Davis Jr. was the first Black brigadier general in the U.S. Air Force (which split from the Army in 1947).
He commanded the World War II Tuskegee Airmen. He retired from the Air Force as a lieutenant general and was awarded the rank of full general by then-President Bill Clinton in 1998.
"Even though we are honoring his father, think about the historical significance of having (Davis Sr.) assigned here," Cotton said at the ceremony. "And the fact that now it is one of the cornerstones of strategic nuclear deterrence, Francis E. Warren Air Force Base, of which his son became a four-star-general. That's pretty amazing."
Taylor said that dedicating a building requires an official package of information to be submitted to the military branch. Because Davis Sr. lived in the home when the base was still part of the Army as Fort D.A. Russell, they had to submit paperwork through the Air Force and the Army, making the process more complicated.
Direct proof that Davis Sr. lived in Quarters 64 was required, Taylor said, although there was information he had likely lived there. Between the work of Taylor; Long, the museum curator; Kyle Brislan, the former wing historian; Jeremiah Foster, who is now the historian; and many others, it took nearly three decades to find that proof.
"The military does not retain housing records past a year once you leave," Taylor said. "Those records are not significant enough to be maintained, because so many other records are primary records, and they're more important, historically, for the Army's use. So finding housing is not a simple matter."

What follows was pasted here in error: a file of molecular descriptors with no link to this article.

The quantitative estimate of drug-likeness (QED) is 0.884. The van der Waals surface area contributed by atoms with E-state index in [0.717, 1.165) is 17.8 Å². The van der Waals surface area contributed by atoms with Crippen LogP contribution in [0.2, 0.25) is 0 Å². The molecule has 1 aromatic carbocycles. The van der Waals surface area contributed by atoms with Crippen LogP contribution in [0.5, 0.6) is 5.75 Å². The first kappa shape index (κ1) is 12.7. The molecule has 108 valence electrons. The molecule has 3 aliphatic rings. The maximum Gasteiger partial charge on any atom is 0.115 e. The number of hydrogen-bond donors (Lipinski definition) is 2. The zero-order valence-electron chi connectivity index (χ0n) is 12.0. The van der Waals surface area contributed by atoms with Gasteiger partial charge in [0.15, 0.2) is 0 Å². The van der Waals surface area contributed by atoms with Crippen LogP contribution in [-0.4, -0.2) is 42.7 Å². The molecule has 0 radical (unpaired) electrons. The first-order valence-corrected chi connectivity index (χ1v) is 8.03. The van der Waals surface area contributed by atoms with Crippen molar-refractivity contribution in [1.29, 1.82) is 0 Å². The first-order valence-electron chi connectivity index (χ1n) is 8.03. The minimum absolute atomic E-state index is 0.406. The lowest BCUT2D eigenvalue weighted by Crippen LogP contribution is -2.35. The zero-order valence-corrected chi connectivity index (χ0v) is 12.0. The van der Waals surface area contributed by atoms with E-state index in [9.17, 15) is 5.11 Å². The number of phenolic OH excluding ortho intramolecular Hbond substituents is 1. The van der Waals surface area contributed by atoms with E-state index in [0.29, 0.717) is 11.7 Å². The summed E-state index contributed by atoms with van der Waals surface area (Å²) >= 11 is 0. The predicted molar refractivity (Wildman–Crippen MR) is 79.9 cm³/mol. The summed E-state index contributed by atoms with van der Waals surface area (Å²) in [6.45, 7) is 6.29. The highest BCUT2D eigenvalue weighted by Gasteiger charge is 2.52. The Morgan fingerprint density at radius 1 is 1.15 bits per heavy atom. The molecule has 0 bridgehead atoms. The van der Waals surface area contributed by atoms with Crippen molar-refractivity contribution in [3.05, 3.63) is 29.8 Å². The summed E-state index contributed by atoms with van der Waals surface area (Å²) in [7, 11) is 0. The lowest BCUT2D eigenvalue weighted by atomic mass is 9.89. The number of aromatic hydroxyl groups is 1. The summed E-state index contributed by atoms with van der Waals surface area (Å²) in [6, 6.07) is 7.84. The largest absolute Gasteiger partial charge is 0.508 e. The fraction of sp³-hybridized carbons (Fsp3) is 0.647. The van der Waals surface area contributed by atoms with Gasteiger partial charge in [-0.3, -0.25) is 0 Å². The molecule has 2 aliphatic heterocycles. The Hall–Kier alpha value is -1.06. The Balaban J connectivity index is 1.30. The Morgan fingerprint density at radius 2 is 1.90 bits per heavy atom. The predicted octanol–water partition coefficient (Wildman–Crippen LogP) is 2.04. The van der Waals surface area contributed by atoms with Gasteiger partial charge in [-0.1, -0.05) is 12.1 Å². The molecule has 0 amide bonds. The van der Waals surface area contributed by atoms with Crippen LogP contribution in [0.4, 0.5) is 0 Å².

Taylor said she spent weeks looking through the National Archives in Washington, D.C., looked at archives all over Wyoming and dove into the base's history to attempt to find any record of Davis Sr.'s quarters.
Eventually, 29 years after beginning her search, Taylor and Brislan checked the State Archives again to see if they had anything new. They found a base directory from 1912, confirming where Davis Sr. lived, Taylor said.
"After that many years, it is something awesome to actually find that information," Taylor said. "Research is not as simple as calling somebody up and asking them a question, because a lot of people you can't call up. So, you have to track down some sort of document or reference … to understand what has happened in our past."
Taylor worked at the base museum from 1991 to 2021. She started on this project at the beginning of her career, after speaking with Cornelius "Doc" Settles, the founder of the Wyoming Buffalo Soldier Association.
After Taylor's retirement, Long and Foster continued working on the dedication and coordinated the ceremony. Long said she is grateful for Foster, too, because he took on the organization of the dedication ceremony after Long went on maternity leave.
"Just like in all activities and raising children, it takes a community to get something accomplished, and we (Long and Taylor) both recognize that we're not the only ones participating," Taylor said. "It's just wonderful to actually have seen something that I started my career trying to find, that was accomplished in my lifetime. That is so awesome. And to have my daughter be a part of it, that's extra special."